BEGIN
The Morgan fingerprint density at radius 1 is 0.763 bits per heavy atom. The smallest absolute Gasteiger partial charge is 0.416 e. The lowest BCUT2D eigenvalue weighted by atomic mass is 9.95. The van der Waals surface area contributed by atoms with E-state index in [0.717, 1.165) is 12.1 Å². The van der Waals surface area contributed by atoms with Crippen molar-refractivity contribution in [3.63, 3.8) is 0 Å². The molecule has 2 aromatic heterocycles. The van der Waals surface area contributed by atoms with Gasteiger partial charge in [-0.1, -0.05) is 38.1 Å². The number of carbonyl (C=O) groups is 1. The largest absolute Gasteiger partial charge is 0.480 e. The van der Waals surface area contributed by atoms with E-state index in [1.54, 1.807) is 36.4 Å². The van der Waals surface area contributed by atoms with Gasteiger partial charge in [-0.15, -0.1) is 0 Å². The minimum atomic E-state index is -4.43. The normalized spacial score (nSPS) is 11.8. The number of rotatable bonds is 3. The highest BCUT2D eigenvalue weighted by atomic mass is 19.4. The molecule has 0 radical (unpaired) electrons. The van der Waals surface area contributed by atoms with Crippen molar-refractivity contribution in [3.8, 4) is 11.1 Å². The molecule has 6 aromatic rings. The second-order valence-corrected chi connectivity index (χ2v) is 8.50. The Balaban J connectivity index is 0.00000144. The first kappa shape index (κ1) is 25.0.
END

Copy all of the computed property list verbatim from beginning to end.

The Morgan fingerprint density at radius 1 is 0.763 bits per heavy atom. The smallest absolute Gasteiger partial charge is 0.416 e. The lowest BCUT2D eigenvalue weighted by atomic mass is 9.95. The van der Waals surface area contributed by atoms with E-state index in [0.717, 1.165) is 12.1 Å². The van der Waals surface area contributed by atoms with Crippen molar-refractivity contribution in [3.63, 3.8) is 0 Å². The molecule has 2 aromatic heterocycles. The van der Waals surface area contributed by atoms with Gasteiger partial charge in [-0.1, -0.05) is 38.1 Å². The number of carbonyl (C=O) groups is 1. The largest absolute Gasteiger partial charge is 0.480 e. The van der Waals surface area contributed by atoms with E-state index in [1.54, 1.807) is 36.4 Å². The van der Waals surface area contributed by atoms with Gasteiger partial charge in [-0.15, -0.1) is 0 Å². The minimum atomic E-state index is -4.43. The normalized spacial score (nSPS) is 11.8. The number of rotatable bonds is 3. The highest BCUT2D eigenvalue weighted by atomic mass is 19.4. The molecule has 0 radical (unpaired) electrons. The van der Waals surface area contributed by atoms with Crippen molar-refractivity contribution in [3.8, 4) is 11.1 Å². The molecule has 6 aromatic rings. The second-order valence-corrected chi connectivity index (χ2v) is 8.50. The Balaban J connectivity index is 0.00000144. The first kappa shape index (κ1) is 25.0.